By Rami Amichay
TEL AVIV (Reuters) -Tens of thousands of Israelis joined protests on Saturday against Prime Minister Benjamin Netanyahu’s plans to tighten controls on the Supreme Court, despite heightened security worries after two deadly attacks a day earlier.
The latest in a series of protests against the plans, which were paused last month in the face of a wave of strikes and mass demonstrations, come as Israel faces a sharp rise in tensions on several fronts during the Muslim holy month of Ramadan.
Around Al-Aqsa mosque in Jerusalem, tens of thousands of worshippers were expected for evening prayers amid concerns over a possible repeat of nighttime police raids this week that were followed by rocket barrages into Israel and Israeli strikes into Gaza and Southern Lebanon.
Israelis were also on edge after a car-ramming in Tel Aviv on Friday that killed an Italian man and wounded five other tourists, hours after a gun attack killed two Israeli sisters and wounded their mother near a settlement in the occupied West Bank.
Netanyahu has mobilised border police reservists and ordered the army to reinforce security positions to head off possible trouble, amid calls for calm from the United Nations, the European Union and the United States.
In central Tel Aviv, crowds waving the blue and white Israeli flags that have become a hallmark of the protests over the past three months gathered in a show of defiance against plans they see as an existential threat to Israeli democracy.
The demonstration began with a prayer for the victims of the attacks a day earlier but protesters said they would not be put off by security worries.
“Security is one thing but reform is another,” said 26-year-old student Amitay Ginsberg. “We’re still going to come here and say loud and clear that we will not let this reform pass.”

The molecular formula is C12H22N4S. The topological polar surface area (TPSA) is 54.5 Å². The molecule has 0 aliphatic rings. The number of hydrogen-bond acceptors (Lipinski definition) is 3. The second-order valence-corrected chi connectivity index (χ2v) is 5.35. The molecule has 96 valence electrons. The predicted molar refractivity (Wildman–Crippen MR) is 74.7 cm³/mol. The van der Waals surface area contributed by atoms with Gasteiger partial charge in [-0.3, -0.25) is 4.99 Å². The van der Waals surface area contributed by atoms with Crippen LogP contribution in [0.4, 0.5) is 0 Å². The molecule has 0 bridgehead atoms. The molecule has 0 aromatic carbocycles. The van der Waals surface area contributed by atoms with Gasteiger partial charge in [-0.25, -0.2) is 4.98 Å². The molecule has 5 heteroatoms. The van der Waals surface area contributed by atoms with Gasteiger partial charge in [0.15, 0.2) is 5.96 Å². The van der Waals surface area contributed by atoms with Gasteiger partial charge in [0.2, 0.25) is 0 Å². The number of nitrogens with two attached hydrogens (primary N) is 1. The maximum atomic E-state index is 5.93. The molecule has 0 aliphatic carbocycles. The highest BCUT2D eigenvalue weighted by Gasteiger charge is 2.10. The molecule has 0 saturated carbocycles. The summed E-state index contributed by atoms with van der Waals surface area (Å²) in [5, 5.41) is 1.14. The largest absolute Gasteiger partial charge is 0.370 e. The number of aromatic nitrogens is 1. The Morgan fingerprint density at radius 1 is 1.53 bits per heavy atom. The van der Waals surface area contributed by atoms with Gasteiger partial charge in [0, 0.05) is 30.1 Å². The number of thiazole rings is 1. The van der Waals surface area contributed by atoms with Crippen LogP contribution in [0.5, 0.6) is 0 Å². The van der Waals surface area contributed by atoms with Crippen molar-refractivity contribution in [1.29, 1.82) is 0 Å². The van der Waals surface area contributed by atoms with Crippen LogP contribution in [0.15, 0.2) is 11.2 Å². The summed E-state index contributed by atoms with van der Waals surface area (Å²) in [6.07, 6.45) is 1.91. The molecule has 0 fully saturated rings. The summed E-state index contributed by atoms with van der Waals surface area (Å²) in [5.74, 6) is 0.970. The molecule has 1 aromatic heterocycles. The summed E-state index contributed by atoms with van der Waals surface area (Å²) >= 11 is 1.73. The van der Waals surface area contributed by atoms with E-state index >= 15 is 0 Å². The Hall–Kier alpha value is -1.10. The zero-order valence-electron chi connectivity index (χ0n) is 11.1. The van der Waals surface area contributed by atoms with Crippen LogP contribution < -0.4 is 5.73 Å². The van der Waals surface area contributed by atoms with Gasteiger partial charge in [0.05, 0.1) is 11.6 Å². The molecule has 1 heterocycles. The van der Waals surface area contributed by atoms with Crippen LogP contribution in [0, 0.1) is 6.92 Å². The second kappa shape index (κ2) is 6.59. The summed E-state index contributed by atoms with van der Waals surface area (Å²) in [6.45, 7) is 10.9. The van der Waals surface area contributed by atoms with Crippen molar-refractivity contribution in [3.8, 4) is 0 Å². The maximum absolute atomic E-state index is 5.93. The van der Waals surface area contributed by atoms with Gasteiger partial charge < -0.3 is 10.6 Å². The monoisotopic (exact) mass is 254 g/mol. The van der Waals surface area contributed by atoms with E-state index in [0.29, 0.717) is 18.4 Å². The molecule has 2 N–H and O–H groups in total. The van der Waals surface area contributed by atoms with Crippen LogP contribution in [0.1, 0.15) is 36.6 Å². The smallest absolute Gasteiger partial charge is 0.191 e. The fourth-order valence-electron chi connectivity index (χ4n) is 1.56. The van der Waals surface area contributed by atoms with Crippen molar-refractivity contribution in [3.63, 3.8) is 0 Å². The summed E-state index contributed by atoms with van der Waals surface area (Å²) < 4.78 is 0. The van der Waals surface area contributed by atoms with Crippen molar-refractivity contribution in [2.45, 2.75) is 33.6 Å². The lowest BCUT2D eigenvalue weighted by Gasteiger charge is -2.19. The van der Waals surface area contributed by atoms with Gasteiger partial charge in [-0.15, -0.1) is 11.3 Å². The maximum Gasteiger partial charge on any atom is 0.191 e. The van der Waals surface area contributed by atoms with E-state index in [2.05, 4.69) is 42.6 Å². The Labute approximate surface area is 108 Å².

The proposals, which would give the government effective control over the appointment of Supreme Court judges and allow parliament to overrule many decisions of the court, have caused one of the biggest domestic crises in Israel’s recent history.
Hundreds of thousands of demonstrators, including army reservists, business leaders, members of Israel’s tech industry and leading academics have taken part, facing off against supporters of Netanyahu’s religious-nationalist coalition.
The government side, which accuses activist judges of increasingly usurping the role of parliament, says the overhaul is needed to restore a proper balance between the judiciary and elected politicians.
Critics say it will remove some of the vital checks and balances underpinning a democratic state and hand unchecked power to the government.
Before the protests, police had urged people to leave roads clear to allow emergency services to move freely following Friday’s car-ramming on a popular shoreline promenade in Tel Aviv.
(Writing by James Mackenzie; Editing by Giles Elgood)